They searched two media databases for all articles mentioning the terms "SSRI," "antidepressant" or "Prozac" in the years 1985, 1990, 1995 and 2000. Because the search turned up so many articles, they thoroughly examined a representative sample of 261 non-business articles in U.S. magazines and papers.

The researchers logged how many standard depression symptoms were mentioned in each article, in language consistent with the gender-neutral and well-tested terminology of the Diagnostic and Statistical Manual of mental illnesses. They also coded articles for how often the media included cultural criteria not in the DSM, such as terms related to marriage, friendship, aggression, sex, body image, work, age, athletic performance and menstruation or PMS.

The study shows that in 1985, before Prozac or other SSRIs were available, few newspaper and magazine articles used non-DSM terms in describing the effects of depression or SSRIs. In 1990, half the articles used DSM terms. But by 2000, when SSRIs were in widespread use, only 32 percent of articles included DSM terms -- and more than 90 percent of articles aimed at women included non-DSM terms related to marriage, motherhood, menstruation or menopause.

"What we saw was that the use of DSM terms went down over time, but that the non-DSM terms really shot up, and did so in gender-specific ways," says Metzl.

The only non-DSM criteria that went up in men were related to work and aggression/sports -- mostly in relation to high-profile acts of violence committed by men who were using SSRIs, or acts of aggression by high-profile athletes such as Mike Tyson. Very few articles addressed how depression and antidepressants might affect a man's marriage, fatherhood duties, or other relationships.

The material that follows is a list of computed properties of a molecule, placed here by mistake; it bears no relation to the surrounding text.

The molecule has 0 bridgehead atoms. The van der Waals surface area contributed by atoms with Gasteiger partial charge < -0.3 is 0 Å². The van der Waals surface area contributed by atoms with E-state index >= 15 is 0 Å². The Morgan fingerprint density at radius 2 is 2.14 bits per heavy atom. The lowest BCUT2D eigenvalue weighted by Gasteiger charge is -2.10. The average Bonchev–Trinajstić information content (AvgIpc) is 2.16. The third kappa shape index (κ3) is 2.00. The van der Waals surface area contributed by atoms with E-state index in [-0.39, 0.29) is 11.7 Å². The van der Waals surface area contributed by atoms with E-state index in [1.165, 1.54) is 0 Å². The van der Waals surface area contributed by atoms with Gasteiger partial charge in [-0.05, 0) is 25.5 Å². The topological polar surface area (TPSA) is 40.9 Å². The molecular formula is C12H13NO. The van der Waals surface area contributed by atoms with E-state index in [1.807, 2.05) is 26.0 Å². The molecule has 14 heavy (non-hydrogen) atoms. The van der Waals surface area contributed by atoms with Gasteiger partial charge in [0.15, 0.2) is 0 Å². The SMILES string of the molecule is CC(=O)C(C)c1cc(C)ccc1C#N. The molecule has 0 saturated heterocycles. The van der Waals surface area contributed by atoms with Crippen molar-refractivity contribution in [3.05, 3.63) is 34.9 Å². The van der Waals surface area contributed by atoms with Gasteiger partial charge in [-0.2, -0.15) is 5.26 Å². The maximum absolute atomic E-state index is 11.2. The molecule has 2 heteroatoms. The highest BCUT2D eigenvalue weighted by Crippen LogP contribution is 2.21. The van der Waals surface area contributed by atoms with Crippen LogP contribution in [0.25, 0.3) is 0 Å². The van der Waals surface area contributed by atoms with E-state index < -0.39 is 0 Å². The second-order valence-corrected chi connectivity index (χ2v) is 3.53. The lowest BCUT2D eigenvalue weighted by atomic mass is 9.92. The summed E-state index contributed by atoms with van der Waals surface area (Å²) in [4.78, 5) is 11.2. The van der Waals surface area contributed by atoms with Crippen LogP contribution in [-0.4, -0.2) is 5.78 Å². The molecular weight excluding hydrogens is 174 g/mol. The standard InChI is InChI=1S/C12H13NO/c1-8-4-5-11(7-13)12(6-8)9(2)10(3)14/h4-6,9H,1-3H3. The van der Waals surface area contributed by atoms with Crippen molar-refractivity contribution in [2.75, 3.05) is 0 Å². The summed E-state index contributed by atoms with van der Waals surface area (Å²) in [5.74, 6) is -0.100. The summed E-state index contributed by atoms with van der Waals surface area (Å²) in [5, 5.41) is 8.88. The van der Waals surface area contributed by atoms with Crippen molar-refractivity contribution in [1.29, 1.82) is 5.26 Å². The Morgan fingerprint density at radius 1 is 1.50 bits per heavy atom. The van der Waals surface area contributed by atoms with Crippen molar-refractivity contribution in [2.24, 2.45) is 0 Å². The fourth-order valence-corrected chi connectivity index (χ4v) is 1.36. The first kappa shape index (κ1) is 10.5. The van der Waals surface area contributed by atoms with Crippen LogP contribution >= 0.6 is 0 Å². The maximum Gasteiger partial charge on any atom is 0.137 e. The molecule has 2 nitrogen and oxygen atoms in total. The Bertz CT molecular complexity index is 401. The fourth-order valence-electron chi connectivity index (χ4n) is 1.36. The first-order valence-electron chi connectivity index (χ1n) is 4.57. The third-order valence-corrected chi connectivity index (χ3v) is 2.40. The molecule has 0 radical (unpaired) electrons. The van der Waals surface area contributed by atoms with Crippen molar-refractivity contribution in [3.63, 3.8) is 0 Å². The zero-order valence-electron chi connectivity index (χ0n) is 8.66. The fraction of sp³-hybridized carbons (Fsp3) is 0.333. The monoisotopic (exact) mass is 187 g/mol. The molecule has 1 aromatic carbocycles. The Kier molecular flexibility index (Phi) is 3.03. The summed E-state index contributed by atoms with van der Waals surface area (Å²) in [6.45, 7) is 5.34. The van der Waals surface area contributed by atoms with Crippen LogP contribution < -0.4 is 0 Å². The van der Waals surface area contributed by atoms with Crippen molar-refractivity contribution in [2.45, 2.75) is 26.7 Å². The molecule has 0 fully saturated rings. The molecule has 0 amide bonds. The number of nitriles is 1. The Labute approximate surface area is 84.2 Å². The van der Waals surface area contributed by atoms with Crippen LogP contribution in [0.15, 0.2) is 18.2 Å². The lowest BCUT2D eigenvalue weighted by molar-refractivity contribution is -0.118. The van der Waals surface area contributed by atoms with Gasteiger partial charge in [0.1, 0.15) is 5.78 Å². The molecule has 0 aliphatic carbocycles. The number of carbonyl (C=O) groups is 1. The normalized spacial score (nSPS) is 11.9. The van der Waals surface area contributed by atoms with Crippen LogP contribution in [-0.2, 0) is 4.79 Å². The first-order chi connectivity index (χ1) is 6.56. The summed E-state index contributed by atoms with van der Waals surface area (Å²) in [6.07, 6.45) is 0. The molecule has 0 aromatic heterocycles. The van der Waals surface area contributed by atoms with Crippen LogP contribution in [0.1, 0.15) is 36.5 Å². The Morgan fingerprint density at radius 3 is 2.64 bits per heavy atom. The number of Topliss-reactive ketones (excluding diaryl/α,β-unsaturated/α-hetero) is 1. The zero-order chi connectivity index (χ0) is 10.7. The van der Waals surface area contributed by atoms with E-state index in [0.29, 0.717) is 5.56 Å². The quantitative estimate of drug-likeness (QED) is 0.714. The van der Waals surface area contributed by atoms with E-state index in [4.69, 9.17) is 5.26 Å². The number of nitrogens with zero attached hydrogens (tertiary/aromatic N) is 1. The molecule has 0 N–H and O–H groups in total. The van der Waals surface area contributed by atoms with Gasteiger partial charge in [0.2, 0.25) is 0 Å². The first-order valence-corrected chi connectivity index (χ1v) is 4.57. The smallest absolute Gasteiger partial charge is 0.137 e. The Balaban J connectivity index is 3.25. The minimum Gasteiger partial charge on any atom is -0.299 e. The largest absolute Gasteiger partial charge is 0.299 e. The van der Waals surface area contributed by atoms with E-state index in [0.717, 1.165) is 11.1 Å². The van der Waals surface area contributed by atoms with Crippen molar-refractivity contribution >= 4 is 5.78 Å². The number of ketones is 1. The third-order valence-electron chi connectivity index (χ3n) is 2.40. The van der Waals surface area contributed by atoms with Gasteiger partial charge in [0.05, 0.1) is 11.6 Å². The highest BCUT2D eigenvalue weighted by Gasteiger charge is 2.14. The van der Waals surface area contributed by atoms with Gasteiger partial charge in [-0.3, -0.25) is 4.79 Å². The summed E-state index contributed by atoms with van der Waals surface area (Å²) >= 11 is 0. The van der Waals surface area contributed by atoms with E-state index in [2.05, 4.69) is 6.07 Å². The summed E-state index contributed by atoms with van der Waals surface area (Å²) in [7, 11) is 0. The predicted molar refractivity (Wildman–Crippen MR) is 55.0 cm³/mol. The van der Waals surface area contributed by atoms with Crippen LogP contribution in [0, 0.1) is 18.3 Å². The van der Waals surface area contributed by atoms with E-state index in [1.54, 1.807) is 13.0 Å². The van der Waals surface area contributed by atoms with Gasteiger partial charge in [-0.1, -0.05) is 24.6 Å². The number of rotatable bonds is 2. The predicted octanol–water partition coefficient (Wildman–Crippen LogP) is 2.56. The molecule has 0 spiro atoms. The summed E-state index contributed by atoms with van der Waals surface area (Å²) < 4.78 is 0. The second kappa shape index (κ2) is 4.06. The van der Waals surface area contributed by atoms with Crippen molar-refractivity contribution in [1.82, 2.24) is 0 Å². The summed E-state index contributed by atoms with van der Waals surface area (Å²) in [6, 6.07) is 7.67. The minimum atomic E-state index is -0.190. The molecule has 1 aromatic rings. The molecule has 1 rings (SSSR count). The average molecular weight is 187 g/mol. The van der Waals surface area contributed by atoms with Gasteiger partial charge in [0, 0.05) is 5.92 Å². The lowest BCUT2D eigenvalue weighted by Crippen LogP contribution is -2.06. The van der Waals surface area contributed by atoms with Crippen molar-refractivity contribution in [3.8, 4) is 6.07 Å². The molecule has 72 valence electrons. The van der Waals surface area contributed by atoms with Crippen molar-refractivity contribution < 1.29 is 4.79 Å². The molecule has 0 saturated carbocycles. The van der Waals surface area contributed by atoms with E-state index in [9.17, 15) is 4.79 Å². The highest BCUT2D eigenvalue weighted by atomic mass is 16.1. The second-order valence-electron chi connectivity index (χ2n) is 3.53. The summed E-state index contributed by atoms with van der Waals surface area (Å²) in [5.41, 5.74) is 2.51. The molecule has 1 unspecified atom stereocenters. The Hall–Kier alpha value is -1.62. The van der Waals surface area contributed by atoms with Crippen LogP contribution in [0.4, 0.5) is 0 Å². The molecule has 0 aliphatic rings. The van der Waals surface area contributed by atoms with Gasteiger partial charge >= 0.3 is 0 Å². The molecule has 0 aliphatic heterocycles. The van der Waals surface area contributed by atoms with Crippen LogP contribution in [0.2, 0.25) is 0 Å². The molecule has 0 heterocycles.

The result is a popular culture environment in which both patients and doctors should be aware that they may perceive depression and mental health in light of gender norms, Metzl says.

For example, a woman with undiagnosed depression may recognize some of her own symptoms in a magazine article about another woman whose depression interfered with her marriage, and who got help from medication. But a woman whose marriage is on the rocks for reasons other than depression may read the same article and perceive that the medication could help her, when in fact it probably won't.

"On the one hand, depression is under-diagnosed and under-treated, and the media can help people recognize depression in themselves or their loved ones," says Metzl. "But on the other hand, there are many other things that could be at work and not merit an SSRI prescription."

He concludes, "In an age of massive media coverage and ads, doctors and patients need to be aware of the cultural context of depression, as well as its biological basis, so they can have a more knowledgeable discussion about information contained in ads and news articles -- whether or not their visit ends in a prescription."

Now, Metzl is continuing this line of study in a way that may reveal whether doctors' own notes on patients with depressive illnesses are also increasingly including non-medical terms and descriptions. He is currently concluding an effort to code the notes in medical charts according to DSM and non-DSM terminology, to see if the cultural trends seen in advertisements and the media have reached the clinic.

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References:

"Assessing the impact of SSRI antidepressants on popular notions of women's depressive illness" Social Science & Medicine, available online while in press at www.sciencedirect.com/science/journal/02779536.

"Selling Sanity Through Gender" (tentative title), Ms. magazine, Fall, 2003

"Prozac on the Couch: Prescribing Gender in the Era of Wonder Drugs", published by Duke University Press in June, 2003, is available at bookstores and on www.dukeupress.edu or www.amazon.com.